I must admit that, prior to the walk, bats didn't cross my mind very often. They were, at most, something on the edge of my consciousness. I was sometimes aware of their fleeting presence - half seen, half felt - in that curious transitory period between sunset and nightfall, but only ever briefly. A passing shadow on the edge of my peripheral vision or sudden sense of movement near the eaves of the roof, but that was it - I'd turn to look at them directly and they'd be gone in a second, leaving me with the impression that, while there had definitely been some sort of encounter, it never actually felt as if I'd properly 'seen' a bat...
So when Hilary and Jane, of the Wildlife Trusts, offered to make a bat walk in SQP a reality, I jumped at the chance. We met just before sunset on a night that we learnt was pretty much perfect for bats and, while Hilary was going through some brief theory with us, the first bat made it's appearance. With bat detectors at the ready we made a slow circuit of the park - walking down the steps into the woodland before traversing the boundary by the play area and coming back to the raised beds. For me, the experience was magical. I realised that it is quite rare for me to be outside just experiencing and enjoying the dusk (usually, I am trying to put the bins out, get the washing in and generally packing up for the day. The bats, on the other hand, are just starting theirs.) and this, added to the excitement of sharing the space with a creature that we don't often get to sense or see, was incredible. The bat detectors also really helped in this regard since, even on a bat walk, bats are hard to see clearly as darkness arrives. And yet, with the detectors, which translates their sounds into ones that the human ear can hear, their presence becomes even more vivid and special. As we stood in a group and a bat came across, it would create a fascinating wave of sounds across the detectors and it really felt as if we were sharing the beauty of the dusk with these amazing animals in an entirely new way.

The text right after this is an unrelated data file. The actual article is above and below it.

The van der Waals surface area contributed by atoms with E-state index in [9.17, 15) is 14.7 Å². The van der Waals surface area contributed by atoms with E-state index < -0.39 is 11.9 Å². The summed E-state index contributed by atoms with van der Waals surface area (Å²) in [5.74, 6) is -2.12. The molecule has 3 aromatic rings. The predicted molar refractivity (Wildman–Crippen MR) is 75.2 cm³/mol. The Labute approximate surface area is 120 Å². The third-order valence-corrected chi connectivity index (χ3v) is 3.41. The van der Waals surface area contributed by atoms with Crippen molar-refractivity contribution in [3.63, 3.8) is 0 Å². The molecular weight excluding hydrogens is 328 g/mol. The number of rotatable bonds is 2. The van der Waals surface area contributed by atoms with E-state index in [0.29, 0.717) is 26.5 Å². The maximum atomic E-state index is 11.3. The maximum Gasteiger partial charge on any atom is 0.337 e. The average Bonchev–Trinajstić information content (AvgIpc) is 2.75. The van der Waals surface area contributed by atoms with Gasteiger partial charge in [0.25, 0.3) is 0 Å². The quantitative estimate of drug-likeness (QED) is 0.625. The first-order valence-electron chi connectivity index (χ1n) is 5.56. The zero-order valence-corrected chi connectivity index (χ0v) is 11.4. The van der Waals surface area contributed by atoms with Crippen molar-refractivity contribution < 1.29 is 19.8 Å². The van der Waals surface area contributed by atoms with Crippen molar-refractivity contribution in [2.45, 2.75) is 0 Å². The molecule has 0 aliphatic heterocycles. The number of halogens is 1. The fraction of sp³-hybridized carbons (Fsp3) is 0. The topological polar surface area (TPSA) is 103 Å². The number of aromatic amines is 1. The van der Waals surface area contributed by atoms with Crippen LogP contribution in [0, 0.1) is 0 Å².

The whole experience definitely gave me a new respect for bats and also reminded me of how partial the human perspective on everything is. I tried to imagine what the park might be like for a bat and what impression, if any, they have of us as our worlds cross briefly at dusk and dawn.
The good news is that we now have some funding for further training with Hilary, which will enable us to learn more about bats and how to help create a better habitat for them in the park. This will take place on Sunday 1st October from 1pm. If you're from a local green space group and would like to come along, so that you can learn these skills and take them back to your own project, you'd be very welcome. However, places are limited so please contact me to book: firstname.lastname@example.org or 07840 157771